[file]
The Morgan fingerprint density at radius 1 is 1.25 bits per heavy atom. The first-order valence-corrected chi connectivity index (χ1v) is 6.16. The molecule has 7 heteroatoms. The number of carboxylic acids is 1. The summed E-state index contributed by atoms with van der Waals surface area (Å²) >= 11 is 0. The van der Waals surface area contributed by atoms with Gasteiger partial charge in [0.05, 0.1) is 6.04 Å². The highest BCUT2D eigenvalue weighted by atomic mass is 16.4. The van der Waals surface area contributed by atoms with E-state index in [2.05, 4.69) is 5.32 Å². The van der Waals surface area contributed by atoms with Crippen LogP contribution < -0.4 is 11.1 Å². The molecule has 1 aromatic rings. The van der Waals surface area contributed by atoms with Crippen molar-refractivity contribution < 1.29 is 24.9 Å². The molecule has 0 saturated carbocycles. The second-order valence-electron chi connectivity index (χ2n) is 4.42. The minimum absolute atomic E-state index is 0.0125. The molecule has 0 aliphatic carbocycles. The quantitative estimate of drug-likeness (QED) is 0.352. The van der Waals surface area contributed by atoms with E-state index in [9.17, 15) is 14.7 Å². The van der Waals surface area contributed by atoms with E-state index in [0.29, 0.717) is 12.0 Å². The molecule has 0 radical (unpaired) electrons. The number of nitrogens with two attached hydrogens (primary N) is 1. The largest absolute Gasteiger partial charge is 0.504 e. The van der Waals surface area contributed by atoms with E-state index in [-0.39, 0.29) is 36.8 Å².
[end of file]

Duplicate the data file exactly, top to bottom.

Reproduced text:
The Morgan fingerprint density at radius 1 is 1.25 bits per heavy atom. The first-order valence-corrected chi connectivity index (χ1v) is 6.16. The molecule has 7 heteroatoms. The number of carboxylic acids is 1. The summed E-state index contributed by atoms with van der Waals surface area (Å²) >= 11 is 0. The van der Waals surface area contributed by atoms with Gasteiger partial charge in [0.05, 0.1) is 6.04 Å². The highest BCUT2D eigenvalue weighted by atomic mass is 16.4. The van der Waals surface area contributed by atoms with E-state index in [2.05, 4.69) is 5.32 Å². The van der Waals surface area contributed by atoms with Crippen LogP contribution < -0.4 is 11.1 Å². The molecule has 1 aromatic rings. The van der Waals surface area contributed by atoms with Crippen molar-refractivity contribution < 1.29 is 24.9 Å². The molecule has 0 saturated carbocycles. The second-order valence-electron chi connectivity index (χ2n) is 4.42. The minimum absolute atomic E-state index is 0.0125. The molecule has 0 aliphatic carbocycles. The quantitative estimate of drug-likeness (QED) is 0.352. The van der Waals surface area contributed by atoms with E-state index in [9.17, 15) is 14.7 Å². The van der Waals surface area contributed by atoms with E-state index in [0.29, 0.717) is 12.0 Å². The molecule has 0 radical (unpaired) electrons. The number of nitrogens with two attached hydrogens (primary N) is 1. The largest absolute Gasteiger partial charge is 0.504 e. The van der Waals surface area contributed by atoms with E-state index in [-0.39, 0.29) is 36.8 Å².